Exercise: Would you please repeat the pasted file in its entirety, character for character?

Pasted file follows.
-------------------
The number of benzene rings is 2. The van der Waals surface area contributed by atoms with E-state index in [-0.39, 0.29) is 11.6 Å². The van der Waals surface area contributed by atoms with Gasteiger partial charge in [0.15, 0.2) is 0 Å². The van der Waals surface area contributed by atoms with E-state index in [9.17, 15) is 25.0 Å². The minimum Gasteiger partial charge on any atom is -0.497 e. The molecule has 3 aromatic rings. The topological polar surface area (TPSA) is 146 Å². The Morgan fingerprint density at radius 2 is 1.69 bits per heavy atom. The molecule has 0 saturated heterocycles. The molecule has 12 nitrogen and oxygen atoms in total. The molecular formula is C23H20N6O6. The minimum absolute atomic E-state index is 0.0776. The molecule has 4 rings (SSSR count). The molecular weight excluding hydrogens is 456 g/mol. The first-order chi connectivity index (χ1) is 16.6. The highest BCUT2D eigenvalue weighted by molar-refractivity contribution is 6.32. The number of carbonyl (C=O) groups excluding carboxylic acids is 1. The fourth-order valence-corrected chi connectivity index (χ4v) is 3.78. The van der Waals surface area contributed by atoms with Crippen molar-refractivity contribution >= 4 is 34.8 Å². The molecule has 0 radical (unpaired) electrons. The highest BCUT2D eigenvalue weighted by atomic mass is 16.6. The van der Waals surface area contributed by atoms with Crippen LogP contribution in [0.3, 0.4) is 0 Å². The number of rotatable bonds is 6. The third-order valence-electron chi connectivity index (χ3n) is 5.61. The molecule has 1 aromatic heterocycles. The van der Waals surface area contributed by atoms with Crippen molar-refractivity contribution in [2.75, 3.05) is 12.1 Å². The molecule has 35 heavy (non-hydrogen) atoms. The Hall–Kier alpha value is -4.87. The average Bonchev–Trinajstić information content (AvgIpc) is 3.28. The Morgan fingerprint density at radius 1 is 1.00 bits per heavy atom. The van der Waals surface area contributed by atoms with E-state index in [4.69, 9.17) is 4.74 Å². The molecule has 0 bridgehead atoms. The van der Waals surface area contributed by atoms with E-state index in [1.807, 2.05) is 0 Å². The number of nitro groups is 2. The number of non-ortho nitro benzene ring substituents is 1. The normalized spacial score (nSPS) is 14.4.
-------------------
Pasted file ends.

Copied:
The number of benzene rings is 2. The van der Waals surface area contributed by atoms with E-state index in [-0.39, 0.29) is 11.6 Å². The van der Waals surface area contributed by atoms with Gasteiger partial charge in [0.15, 0.2) is 0 Å². The van der Waals surface area contributed by atoms with E-state index in [9.17, 15) is 25.0 Å². The minimum Gasteiger partial charge on any atom is -0.497 e. The molecule has 3 aromatic rings. The topological polar surface area (TPSA) is 146 Å². The Morgan fingerprint density at radius 2 is 1.69 bits per heavy atom. The molecule has 0 saturated heterocycles. The molecule has 12 nitrogen and oxygen atoms in total. The molecular formula is C23H20N6O6. The minimum absolute atomic E-state index is 0.0776. The molecule has 4 rings (SSSR count). The molecular weight excluding hydrogens is 456 g/mol. The first-order chi connectivity index (χ1) is 16.6. The highest BCUT2D eigenvalue weighted by molar-refractivity contribution is 6.32. The number of carbonyl (C=O) groups excluding carboxylic acids is 1. The fourth-order valence-corrected chi connectivity index (χ4v) is 3.78. The van der Waals surface area contributed by atoms with Crippen molar-refractivity contribution >= 4 is 34.8 Å². The molecule has 0 radical (unpaired) electrons. The highest BCUT2D eigenvalue weighted by atomic mass is 16.6. The van der Waals surface area contributed by atoms with Crippen LogP contribution in [0.3, 0.4) is 0 Å². The number of rotatable bonds is 6. The third-order valence-electron chi connectivity index (χ3n) is 5.61. The molecule has 1 aromatic heterocycles. The van der Waals surface area contributed by atoms with Crippen molar-refractivity contribution in [2.75, 3.05) is 12.1 Å². The molecule has 35 heavy (non-hydrogen) atoms. The Hall–Kier alpha value is -4.87. The average Bonchev–Trinajstić information content (AvgIpc) is 3.28. The Morgan fingerprint density at radius 1 is 1.00 bits per heavy atom. The van der Waals surface area contributed by atoms with E-state index in [4.69, 9.17) is 4.74 Å². The molecule has 0 bridgehead atoms. The van der Waals surface area contributed by atoms with E-state index in [1.807, 2.05) is 0 Å². The number of nitro groups is 2. The number of non-ortho nitro benzene ring substituents is 1. The normalized spacial score (nSPS) is 14.4.